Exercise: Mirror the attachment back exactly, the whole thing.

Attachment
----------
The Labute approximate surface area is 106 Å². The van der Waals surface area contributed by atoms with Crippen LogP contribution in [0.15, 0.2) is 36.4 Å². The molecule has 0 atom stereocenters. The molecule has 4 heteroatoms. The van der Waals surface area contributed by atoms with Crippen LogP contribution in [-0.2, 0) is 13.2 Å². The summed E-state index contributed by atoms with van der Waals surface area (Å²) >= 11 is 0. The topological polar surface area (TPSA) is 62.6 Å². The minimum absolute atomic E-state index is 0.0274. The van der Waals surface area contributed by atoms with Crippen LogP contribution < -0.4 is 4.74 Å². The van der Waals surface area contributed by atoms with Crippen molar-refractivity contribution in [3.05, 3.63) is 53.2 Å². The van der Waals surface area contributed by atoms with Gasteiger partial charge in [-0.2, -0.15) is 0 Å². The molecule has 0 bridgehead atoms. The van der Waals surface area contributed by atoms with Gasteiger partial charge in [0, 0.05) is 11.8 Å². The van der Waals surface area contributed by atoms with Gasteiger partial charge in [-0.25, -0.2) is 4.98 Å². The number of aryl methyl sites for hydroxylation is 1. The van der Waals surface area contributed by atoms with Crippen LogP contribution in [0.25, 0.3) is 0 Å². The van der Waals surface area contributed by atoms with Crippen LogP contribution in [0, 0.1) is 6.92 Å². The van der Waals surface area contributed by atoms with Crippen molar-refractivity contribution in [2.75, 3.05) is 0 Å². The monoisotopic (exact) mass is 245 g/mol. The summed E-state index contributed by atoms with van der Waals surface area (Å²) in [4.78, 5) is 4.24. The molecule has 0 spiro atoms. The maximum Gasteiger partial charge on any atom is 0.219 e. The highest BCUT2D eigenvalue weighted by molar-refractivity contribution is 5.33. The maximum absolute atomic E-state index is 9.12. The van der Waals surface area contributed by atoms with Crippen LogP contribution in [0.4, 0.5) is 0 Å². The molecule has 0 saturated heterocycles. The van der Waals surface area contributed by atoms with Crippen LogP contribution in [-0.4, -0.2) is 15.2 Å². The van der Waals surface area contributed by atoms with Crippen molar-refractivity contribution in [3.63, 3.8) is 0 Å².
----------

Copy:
The Labute approximate surface area is 106 Å². The van der Waals surface area contributed by atoms with Crippen LogP contribution in [0.15, 0.2) is 36.4 Å². The molecule has 0 atom stereocenters. The molecule has 4 heteroatoms. The van der Waals surface area contributed by atoms with Crippen LogP contribution in [-0.2, 0) is 13.2 Å². The summed E-state index contributed by atoms with van der Waals surface area (Å²) >= 11 is 0. The topological polar surface area (TPSA) is 62.6 Å². The minimum absolute atomic E-state index is 0.0274. The van der Waals surface area contributed by atoms with Crippen LogP contribution < -0.4 is 4.74 Å². The van der Waals surface area contributed by atoms with Crippen molar-refractivity contribution in [3.05, 3.63) is 53.2 Å². The van der Waals surface area contributed by atoms with Gasteiger partial charge in [-0.2, -0.15) is 0 Å². The molecule has 0 bridgehead atoms. The van der Waals surface area contributed by atoms with Gasteiger partial charge in [0, 0.05) is 11.8 Å². The van der Waals surface area contributed by atoms with Gasteiger partial charge in [-0.25, -0.2) is 4.98 Å². The number of aryl methyl sites for hydroxylation is 1. The van der Waals surface area contributed by atoms with Crippen LogP contribution in [0.25, 0.3) is 0 Å². The van der Waals surface area contributed by atoms with Crippen LogP contribution in [0, 0.1) is 6.92 Å². The van der Waals surface area contributed by atoms with Crippen molar-refractivity contribution in [2.75, 3.05) is 0 Å². The monoisotopic (exact) mass is 245 g/mol. The summed E-state index contributed by atoms with van der Waals surface area (Å²) in [4.78, 5) is 4.24. The molecule has 0 spiro atoms. The maximum Gasteiger partial charge on any atom is 0.219 e. The highest BCUT2D eigenvalue weighted by molar-refractivity contribution is 5.33. The maximum absolute atomic E-state index is 9.12. The van der Waals surface area contributed by atoms with Crippen LogP contribution in [0.4, 0.5) is 0 Å². The molecule has 0 saturated heterocycles. The van der Waals surface area contributed by atoms with Crippen LogP contribution in [-0.4, -0.2) is 15.2 Å². The van der Waals surface area contributed by atoms with Crippen molar-refractivity contribution in [3.63, 3.8) is 0 Å².